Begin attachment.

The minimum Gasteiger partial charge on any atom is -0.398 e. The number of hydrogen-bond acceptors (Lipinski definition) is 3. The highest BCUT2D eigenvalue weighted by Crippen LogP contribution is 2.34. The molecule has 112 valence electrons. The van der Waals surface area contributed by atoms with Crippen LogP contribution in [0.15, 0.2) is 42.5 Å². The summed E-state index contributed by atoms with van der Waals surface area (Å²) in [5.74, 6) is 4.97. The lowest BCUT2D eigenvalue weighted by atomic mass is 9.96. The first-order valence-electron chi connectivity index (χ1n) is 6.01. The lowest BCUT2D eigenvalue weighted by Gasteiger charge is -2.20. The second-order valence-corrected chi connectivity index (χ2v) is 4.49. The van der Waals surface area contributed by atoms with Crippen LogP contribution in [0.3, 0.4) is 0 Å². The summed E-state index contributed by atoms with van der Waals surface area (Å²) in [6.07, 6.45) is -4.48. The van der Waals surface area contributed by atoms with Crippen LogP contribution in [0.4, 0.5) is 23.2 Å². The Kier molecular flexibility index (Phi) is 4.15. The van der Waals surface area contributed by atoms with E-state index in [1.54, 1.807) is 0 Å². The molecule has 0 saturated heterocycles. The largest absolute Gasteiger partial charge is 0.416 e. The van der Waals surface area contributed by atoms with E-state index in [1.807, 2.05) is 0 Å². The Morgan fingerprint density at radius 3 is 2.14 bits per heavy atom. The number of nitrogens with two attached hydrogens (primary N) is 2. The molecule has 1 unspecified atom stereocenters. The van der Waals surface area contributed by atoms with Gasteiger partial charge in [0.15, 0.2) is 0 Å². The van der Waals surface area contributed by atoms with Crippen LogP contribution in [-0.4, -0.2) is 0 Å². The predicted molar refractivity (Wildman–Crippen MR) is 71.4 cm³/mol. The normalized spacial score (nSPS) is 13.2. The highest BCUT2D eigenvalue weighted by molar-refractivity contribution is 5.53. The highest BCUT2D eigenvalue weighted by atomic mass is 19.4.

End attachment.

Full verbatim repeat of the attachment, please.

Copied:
The minimum Gasteiger partial charge on any atom is -0.398 e. The number of hydrogen-bond acceptors (Lipinski definition) is 3. The highest BCUT2D eigenvalue weighted by Crippen LogP contribution is 2.34. The molecule has 112 valence electrons. The van der Waals surface area contributed by atoms with Crippen LogP contribution in [0.15, 0.2) is 42.5 Å². The summed E-state index contributed by atoms with van der Waals surface area (Å²) in [5.74, 6) is 4.97. The lowest BCUT2D eigenvalue weighted by atomic mass is 9.96. The first-order valence-electron chi connectivity index (χ1n) is 6.01. The lowest BCUT2D eigenvalue weighted by Gasteiger charge is -2.20. The second-order valence-corrected chi connectivity index (χ2v) is 4.49. The van der Waals surface area contributed by atoms with Crippen LogP contribution in [0.3, 0.4) is 0 Å². The summed E-state index contributed by atoms with van der Waals surface area (Å²) in [6.07, 6.45) is -4.48. The van der Waals surface area contributed by atoms with Crippen LogP contribution in [0.4, 0.5) is 23.2 Å². The Kier molecular flexibility index (Phi) is 4.15. The van der Waals surface area contributed by atoms with E-state index in [1.54, 1.807) is 0 Å². The molecule has 0 saturated heterocycles. The largest absolute Gasteiger partial charge is 0.416 e. The van der Waals surface area contributed by atoms with E-state index in [1.807, 2.05) is 0 Å². The Morgan fingerprint density at radius 3 is 2.14 bits per heavy atom. The number of nitrogens with two attached hydrogens (primary N) is 2. The molecule has 1 unspecified atom stereocenters. The van der Waals surface area contributed by atoms with Gasteiger partial charge in [0.15, 0.2) is 0 Å². The van der Waals surface area contributed by atoms with Crippen LogP contribution in [-0.4, -0.2) is 0 Å². The predicted molar refractivity (Wildman–Crippen MR) is 71.4 cm³/mol. The normalized spacial score (nSPS) is 13.2. The highest BCUT2D eigenvalue weighted by molar-refractivity contribution is 5.53. The highest BCUT2D eigenvalue weighted by atomic mass is 19.4.